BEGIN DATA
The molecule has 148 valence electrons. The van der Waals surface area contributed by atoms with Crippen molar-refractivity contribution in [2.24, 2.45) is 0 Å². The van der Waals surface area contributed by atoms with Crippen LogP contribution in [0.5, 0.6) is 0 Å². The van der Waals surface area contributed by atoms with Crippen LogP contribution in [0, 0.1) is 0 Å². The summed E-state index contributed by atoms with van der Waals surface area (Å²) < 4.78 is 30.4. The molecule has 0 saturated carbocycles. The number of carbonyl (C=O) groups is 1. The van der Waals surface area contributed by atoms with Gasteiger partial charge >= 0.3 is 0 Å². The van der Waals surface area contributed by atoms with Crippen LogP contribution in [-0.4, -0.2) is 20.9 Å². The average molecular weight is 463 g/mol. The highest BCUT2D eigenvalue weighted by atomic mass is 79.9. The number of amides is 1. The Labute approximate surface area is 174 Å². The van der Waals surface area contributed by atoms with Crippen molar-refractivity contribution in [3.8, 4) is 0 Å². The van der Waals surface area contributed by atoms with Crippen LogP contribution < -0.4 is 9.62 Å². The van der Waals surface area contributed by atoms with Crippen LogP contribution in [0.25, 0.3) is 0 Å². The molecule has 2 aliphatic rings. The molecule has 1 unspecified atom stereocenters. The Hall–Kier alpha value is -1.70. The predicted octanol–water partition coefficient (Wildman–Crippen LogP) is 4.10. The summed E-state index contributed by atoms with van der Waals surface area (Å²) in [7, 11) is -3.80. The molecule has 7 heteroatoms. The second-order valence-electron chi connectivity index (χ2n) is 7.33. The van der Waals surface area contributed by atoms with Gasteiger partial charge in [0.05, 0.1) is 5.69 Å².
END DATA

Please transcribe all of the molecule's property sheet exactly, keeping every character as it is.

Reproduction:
The molecule has 148 valence electrons. The van der Waals surface area contributed by atoms with Crippen molar-refractivity contribution in [2.24, 2.45) is 0 Å². The van der Waals surface area contributed by atoms with Crippen LogP contribution in [0.5, 0.6) is 0 Å². The van der Waals surface area contributed by atoms with Crippen LogP contribution in [0, 0.1) is 0 Å². The summed E-state index contributed by atoms with van der Waals surface area (Å²) < 4.78 is 30.4. The molecule has 0 saturated carbocycles. The number of carbonyl (C=O) groups is 1. The van der Waals surface area contributed by atoms with Gasteiger partial charge >= 0.3 is 0 Å². The van der Waals surface area contributed by atoms with Crippen LogP contribution in [-0.4, -0.2) is 20.9 Å². The average molecular weight is 463 g/mol. The highest BCUT2D eigenvalue weighted by atomic mass is 79.9. The number of amides is 1. The Labute approximate surface area is 174 Å². The van der Waals surface area contributed by atoms with Crippen molar-refractivity contribution in [3.8, 4) is 0 Å². The van der Waals surface area contributed by atoms with Crippen LogP contribution < -0.4 is 9.62 Å². The van der Waals surface area contributed by atoms with Crippen LogP contribution in [0.25, 0.3) is 0 Å². The molecule has 2 aliphatic rings. The molecule has 1 unspecified atom stereocenters. The Hall–Kier alpha value is -1.70. The predicted octanol–water partition coefficient (Wildman–Crippen LogP) is 4.10. The summed E-state index contributed by atoms with van der Waals surface area (Å²) in [7, 11) is -3.80. The molecule has 7 heteroatoms. The second-order valence-electron chi connectivity index (χ2n) is 7.33. The van der Waals surface area contributed by atoms with Gasteiger partial charge in [0.05, 0.1) is 5.69 Å².